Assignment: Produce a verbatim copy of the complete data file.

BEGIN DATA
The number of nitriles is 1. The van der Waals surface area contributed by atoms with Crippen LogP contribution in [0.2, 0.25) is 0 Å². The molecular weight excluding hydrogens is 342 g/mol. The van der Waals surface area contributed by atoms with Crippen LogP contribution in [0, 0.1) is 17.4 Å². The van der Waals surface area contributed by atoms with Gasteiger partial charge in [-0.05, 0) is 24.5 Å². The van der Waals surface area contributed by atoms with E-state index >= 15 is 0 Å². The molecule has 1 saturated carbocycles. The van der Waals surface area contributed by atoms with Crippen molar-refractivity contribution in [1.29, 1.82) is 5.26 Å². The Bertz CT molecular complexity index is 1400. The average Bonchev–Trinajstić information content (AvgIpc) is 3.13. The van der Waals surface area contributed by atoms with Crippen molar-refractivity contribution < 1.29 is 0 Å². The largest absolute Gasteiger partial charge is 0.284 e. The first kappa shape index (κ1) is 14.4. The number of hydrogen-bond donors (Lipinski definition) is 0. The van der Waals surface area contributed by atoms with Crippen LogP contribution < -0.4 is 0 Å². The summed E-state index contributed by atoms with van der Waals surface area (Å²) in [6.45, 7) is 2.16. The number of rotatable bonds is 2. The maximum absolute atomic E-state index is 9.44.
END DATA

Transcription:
The number of nitriles is 1. The van der Waals surface area contributed by atoms with Crippen LogP contribution in [0.2, 0.25) is 0 Å². The molecular weight excluding hydrogens is 342 g/mol. The van der Waals surface area contributed by atoms with Crippen LogP contribution in [0, 0.1) is 17.4 Å². The van der Waals surface area contributed by atoms with Gasteiger partial charge in [-0.05, 0) is 24.5 Å². The van der Waals surface area contributed by atoms with E-state index >= 15 is 0 Å². The molecule has 1 saturated carbocycles. The van der Waals surface area contributed by atoms with Crippen molar-refractivity contribution in [1.29, 1.82) is 5.26 Å². The Bertz CT molecular complexity index is 1400. The average Bonchev–Trinajstić information content (AvgIpc) is 3.13. The van der Waals surface area contributed by atoms with Crippen molar-refractivity contribution < 1.29 is 0 Å². The largest absolute Gasteiger partial charge is 0.284 e. The first kappa shape index (κ1) is 14.4. The number of hydrogen-bond donors (Lipinski definition) is 0. The van der Waals surface area contributed by atoms with Crippen LogP contribution < -0.4 is 0 Å². The summed E-state index contributed by atoms with van der Waals surface area (Å²) in [6.45, 7) is 2.16. The number of rotatable bonds is 2. The maximum absolute atomic E-state index is 9.44.